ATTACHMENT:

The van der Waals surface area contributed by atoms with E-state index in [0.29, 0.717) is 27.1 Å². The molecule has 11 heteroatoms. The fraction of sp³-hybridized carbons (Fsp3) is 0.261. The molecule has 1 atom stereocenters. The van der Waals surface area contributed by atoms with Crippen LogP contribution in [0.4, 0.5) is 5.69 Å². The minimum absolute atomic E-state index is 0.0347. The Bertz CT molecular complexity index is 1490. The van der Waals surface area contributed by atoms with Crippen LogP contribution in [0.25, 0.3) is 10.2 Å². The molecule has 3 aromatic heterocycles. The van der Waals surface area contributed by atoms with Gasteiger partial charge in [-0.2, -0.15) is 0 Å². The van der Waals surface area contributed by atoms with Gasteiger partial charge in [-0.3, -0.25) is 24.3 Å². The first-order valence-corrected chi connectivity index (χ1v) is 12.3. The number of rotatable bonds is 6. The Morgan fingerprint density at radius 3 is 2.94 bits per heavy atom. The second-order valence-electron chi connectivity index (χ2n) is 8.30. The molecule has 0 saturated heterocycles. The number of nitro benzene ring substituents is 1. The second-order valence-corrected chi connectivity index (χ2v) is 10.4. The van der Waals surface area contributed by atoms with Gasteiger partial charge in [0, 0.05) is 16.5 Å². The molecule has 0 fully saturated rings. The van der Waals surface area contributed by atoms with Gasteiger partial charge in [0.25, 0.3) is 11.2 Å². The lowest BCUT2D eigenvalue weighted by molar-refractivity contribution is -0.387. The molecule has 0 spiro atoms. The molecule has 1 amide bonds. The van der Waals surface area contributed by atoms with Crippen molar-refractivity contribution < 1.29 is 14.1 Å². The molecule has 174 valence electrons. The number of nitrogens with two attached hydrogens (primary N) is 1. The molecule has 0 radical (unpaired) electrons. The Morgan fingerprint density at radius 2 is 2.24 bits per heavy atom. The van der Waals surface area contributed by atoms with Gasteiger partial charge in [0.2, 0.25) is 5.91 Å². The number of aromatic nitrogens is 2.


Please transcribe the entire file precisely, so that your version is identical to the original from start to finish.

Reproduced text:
The van der Waals surface area contributed by atoms with E-state index in [0.29, 0.717) is 27.1 Å². The molecule has 11 heteroatoms. The fraction of sp³-hybridized carbons (Fsp3) is 0.261. The molecule has 1 atom stereocenters. The van der Waals surface area contributed by atoms with Crippen LogP contribution in [0.4, 0.5) is 5.69 Å². The minimum absolute atomic E-state index is 0.0347. The Bertz CT molecular complexity index is 1490. The van der Waals surface area contributed by atoms with Crippen LogP contribution in [0.25, 0.3) is 10.2 Å². The molecule has 3 aromatic heterocycles. The van der Waals surface area contributed by atoms with Gasteiger partial charge in [-0.2, -0.15) is 0 Å². The van der Waals surface area contributed by atoms with Gasteiger partial charge in [-0.3, -0.25) is 24.3 Å². The first-order valence-corrected chi connectivity index (χ1v) is 12.3. The number of rotatable bonds is 6. The Morgan fingerprint density at radius 3 is 2.94 bits per heavy atom. The second-order valence-electron chi connectivity index (χ2n) is 8.30. The molecule has 0 saturated heterocycles. The number of nitro benzene ring substituents is 1. The second-order valence-corrected chi connectivity index (χ2v) is 10.4. The van der Waals surface area contributed by atoms with Gasteiger partial charge in [0, 0.05) is 16.5 Å². The molecule has 0 fully saturated rings. The van der Waals surface area contributed by atoms with Gasteiger partial charge in [0.25, 0.3) is 11.2 Å². The lowest BCUT2D eigenvalue weighted by molar-refractivity contribution is -0.387. The molecule has 0 spiro atoms. The molecule has 1 amide bonds. The van der Waals surface area contributed by atoms with Crippen molar-refractivity contribution < 1.29 is 14.1 Å². The molecule has 174 valence electrons. The number of nitrogens with two attached hydrogens (primary N) is 1. The molecule has 0 radical (unpaired) electrons. The Morgan fingerprint density at radius 2 is 2.24 bits per heavy atom. The van der Waals surface area contributed by atoms with Gasteiger partial charge in [0.2, 0.25) is 5.91 Å². The number of aromatic nitrogens is 2.